SEOUL, South Korea — As global powers debate how to punish North Korea for its nuclear defiance, two American journalists seized nearly three months ago face a trial this week in Pyongyang on charges that could land them in one of the country's notorious labor camps.
North Korean guards detained Laura Ling and Euna Lee, reporters for former Vice President Al Gore's Current TV media venture, at the northeastern border with China on March 17. Activists who helped organize their trip say they had been reporting on North Korean women and children who fled to China for an uncertain life as refugees.
Pyongyang accused the Americans of engaging in "hostile acts" and crossing into Communist North Korea illegally, and announced two weeks ago that the women will stand trial Thursday in the nation's top court. Legal experts say conviction for "hostility" or espionage could mean five to 10 years in a labor camp.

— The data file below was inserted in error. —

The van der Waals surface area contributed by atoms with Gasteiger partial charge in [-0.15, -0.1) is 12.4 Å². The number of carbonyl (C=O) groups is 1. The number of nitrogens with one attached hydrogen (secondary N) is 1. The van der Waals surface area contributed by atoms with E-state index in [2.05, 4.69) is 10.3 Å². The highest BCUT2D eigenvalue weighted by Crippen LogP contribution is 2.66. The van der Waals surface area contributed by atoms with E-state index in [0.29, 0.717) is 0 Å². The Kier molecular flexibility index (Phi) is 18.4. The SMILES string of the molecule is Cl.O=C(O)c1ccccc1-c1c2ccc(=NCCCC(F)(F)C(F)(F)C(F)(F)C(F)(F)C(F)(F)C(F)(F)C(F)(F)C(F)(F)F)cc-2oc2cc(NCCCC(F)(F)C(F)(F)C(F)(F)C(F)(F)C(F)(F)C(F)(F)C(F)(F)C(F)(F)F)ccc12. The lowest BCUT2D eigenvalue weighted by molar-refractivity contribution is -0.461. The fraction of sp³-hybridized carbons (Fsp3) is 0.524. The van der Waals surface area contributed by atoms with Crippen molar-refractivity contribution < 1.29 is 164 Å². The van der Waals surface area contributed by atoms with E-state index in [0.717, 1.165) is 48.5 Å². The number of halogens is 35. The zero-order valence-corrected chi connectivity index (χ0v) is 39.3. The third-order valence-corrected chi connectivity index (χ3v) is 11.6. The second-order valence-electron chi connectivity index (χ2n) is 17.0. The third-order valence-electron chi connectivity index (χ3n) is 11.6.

Their detention and trial comes at a sensitive time in the diplomatic scramble to rein in an increasingly belligerent Pyongyang, which conducted an underground nuclear test May 25 and punctuated the defiance with an array of short-range missile tests. Diplomats at the U.N. are discussing a new Security Council resolution.
Analysts warned that North Korea could use the trial of the Americans to better its hand in the weeks before President Barack Obama and South Korea's Lee Myung-bak hold a White House summit June 16.
"Having two journalists detained in the North leaves the U.S. very little maneuvering room since Washington now has to take the women's safety into account," said Yoon Deok-min, a professor at South Korea's state-run Institute of Foreign Affairs and National Security.